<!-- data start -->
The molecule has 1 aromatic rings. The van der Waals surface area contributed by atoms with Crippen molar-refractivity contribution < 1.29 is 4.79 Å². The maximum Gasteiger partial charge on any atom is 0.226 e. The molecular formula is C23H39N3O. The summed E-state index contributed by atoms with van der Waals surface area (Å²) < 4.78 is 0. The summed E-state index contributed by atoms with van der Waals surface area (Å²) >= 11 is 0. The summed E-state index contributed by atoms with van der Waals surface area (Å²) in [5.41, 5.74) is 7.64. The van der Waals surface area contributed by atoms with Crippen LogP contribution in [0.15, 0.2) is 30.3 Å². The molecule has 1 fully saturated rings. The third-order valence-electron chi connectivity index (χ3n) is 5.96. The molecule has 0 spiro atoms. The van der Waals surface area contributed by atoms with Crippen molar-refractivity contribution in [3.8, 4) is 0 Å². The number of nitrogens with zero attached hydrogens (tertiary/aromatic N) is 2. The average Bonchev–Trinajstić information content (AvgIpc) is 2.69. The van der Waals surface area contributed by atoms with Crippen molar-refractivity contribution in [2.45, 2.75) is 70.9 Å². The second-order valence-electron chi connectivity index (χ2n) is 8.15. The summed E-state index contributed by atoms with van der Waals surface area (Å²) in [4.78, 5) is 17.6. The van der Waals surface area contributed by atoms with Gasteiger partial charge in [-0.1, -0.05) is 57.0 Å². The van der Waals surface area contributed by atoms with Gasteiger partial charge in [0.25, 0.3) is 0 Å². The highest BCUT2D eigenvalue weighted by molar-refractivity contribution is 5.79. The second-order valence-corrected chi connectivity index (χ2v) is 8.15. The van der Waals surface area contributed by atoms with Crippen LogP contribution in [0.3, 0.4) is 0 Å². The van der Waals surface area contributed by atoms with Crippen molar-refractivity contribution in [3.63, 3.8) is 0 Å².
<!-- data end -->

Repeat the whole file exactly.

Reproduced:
The molecule has 1 aromatic rings. The van der Waals surface area contributed by atoms with Crippen molar-refractivity contribution < 1.29 is 4.79 Å². The maximum Gasteiger partial charge on any atom is 0.226 e. The molecular formula is C23H39N3O. The summed E-state index contributed by atoms with van der Waals surface area (Å²) < 4.78 is 0. The summed E-state index contributed by atoms with van der Waals surface area (Å²) >= 11 is 0. The summed E-state index contributed by atoms with van der Waals surface area (Å²) in [5.41, 5.74) is 7.64. The van der Waals surface area contributed by atoms with Crippen LogP contribution in [0.15, 0.2) is 30.3 Å². The molecule has 1 fully saturated rings. The third-order valence-electron chi connectivity index (χ3n) is 5.96. The molecule has 0 spiro atoms. The van der Waals surface area contributed by atoms with Crippen molar-refractivity contribution in [3.8, 4) is 0 Å². The number of nitrogens with zero attached hydrogens (tertiary/aromatic N) is 2. The average Bonchev–Trinajstić information content (AvgIpc) is 2.69. The van der Waals surface area contributed by atoms with Crippen molar-refractivity contribution in [2.45, 2.75) is 70.9 Å². The second-order valence-electron chi connectivity index (χ2n) is 8.15. The summed E-state index contributed by atoms with van der Waals surface area (Å²) in [4.78, 5) is 17.6. The van der Waals surface area contributed by atoms with Gasteiger partial charge in [-0.1, -0.05) is 57.0 Å². The van der Waals surface area contributed by atoms with Gasteiger partial charge in [0.25, 0.3) is 0 Å². The highest BCUT2D eigenvalue weighted by molar-refractivity contribution is 5.79. The second-order valence-corrected chi connectivity index (χ2v) is 8.15. The van der Waals surface area contributed by atoms with Crippen LogP contribution in [0.3, 0.4) is 0 Å². The van der Waals surface area contributed by atoms with Crippen molar-refractivity contribution in [3.63, 3.8) is 0 Å².